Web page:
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Arkansas school board member officially resigns over anti-gay post

By the CNN Wire Staff
Clint McCance, vice president of the Midland School District in Arkansas, resigned officially on Monday.
Clint McCance, vice president of the Midland School District in Arkansas, resigned officially on Monday.
STORY HIGHLIGHTS
  • NEW: Clint McCance: "I am a better person today than I was a week ago"
  • McCance submitted his formal resignation Monday
  • It was unanimously approved by the school board
  • McCance made inflammatory remarks about gay people on his Facebook page

(CNN) -- A school district member in Arkansas who came under fire for an anti-gay post on a social networking site formally submitted his resignation to the school board Monday, according to the Midland School District superintendent.

The board unanimously voted at a specially called meeting to accept Clint McCance's resignation, Superintendent Dean Stanley said.

McCance, then vice president of the school district in Pleasant Plains, wrote on his personal Facebook page that he wanted gay people to commit suicide, according to The Advocate, a newspaper focusing on gay news.

McCance used the terms "queer" and "fag" repeatedly, promised to disown his own children if they are gay and stated that he enjoys "the fact that [gay people] give each other AIDS and die."

In his typed, one-paragraph resignation letter, McCance said that he "did not represent my school or my position well in my statements on line" and that he was "sorry for all the trouble it has caused the school district and those people that I love in this school system."

"I hope this resignation will help things get back to normal for you," he wrote. "At no time did I want anyone to hurt themselves. I do not support bullying. I do not wish harm on anyone. I always learn from my mistakes and I hope that all of you learned something from this experience.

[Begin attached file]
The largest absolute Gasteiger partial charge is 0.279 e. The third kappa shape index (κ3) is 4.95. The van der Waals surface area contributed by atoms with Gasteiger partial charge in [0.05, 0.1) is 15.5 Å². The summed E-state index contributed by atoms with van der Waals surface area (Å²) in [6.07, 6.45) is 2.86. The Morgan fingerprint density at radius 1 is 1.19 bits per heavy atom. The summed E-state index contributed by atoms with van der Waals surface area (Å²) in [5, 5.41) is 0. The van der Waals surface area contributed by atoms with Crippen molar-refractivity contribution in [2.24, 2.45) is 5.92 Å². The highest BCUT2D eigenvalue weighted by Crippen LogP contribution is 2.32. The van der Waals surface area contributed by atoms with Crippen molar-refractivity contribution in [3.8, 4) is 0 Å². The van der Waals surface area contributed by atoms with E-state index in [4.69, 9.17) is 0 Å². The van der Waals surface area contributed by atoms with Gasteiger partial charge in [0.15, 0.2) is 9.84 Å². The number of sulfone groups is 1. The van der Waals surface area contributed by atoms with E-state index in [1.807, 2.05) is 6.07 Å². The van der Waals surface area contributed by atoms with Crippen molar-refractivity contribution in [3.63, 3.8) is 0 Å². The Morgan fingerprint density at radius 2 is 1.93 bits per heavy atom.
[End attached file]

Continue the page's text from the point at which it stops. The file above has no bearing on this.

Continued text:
Video: School leader: 'I went too far'
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"I am a better person today than I was a week ago, I promise you. I wish nothing but the best for you all, and may God bless this school district."

McCance appeared on CNN's "Anderson Cooper 360" on Thursday night, apologizing for the comments and saying that he planned to resign.

"I'm sorry I've hurt people with my comments," McCance said. "I'm sorry I made those ignorant comments and hurt people on a broad spectrum."

Though he disapproves of homosexuality, McCance said, "I give everyone a chance and try to love everyone."

McCance said he has received an outpouring of criticism over his comments, including "thousands of phone calls, hate mails, people threatening to kill my family and me."

He said that he has sent his wife and two kids out of the state because of fears for their safety and that he is installing a security system at his home.

"I'm reaping what I've sown," he said. "I've had a lot of hate speech thrown at me and my family on every level."

His comments had drawn criticism from education officials in his district and at the state level.

"I strongly condemn the statements that appeared on Mr. Clint McCance's Facebook page," Tom Kimbrell, Arkansas' commissioner of education, said in a statement Wednesday. "The statements attributed to Mr. McCance constitute a

significant departure from statements we expect from our school leaders. The divisiveness and disruption of these comments cause me to seriously question the ability of Mr. McCance to remain as an effective member of the Midland School Board."

McCance was re-elected for a four-year term in September. He was initially elected to the leadership of the school district in 2007 for a three-year term. The terms are now four years long.

The Midland School District had also denounced the posting.

"The district strives to foster an environment that discourages all forms of bullying," it said in a statement this week, "and an environment that encourages a safe and productive educational climate [for] all of our students. The district is very diligent in pursuing and addressing bullying of any variety on our campuses."

The state Department of Education had said it was "dismayed to see that a school board official would post something of this insensitive nature on a public forum like Facebook."

Because McCance's Facebook page is not accessible publicly, the Advocate said it learned about the posts after being provided with a screen shot. The posts were made, according to The Advocate, in response to a bullying awareness campaign sponsored by GLAAD, the Gay and Lesbian Alliance Against Defamation.

CNN's David Mattingly contributed to this report.

 
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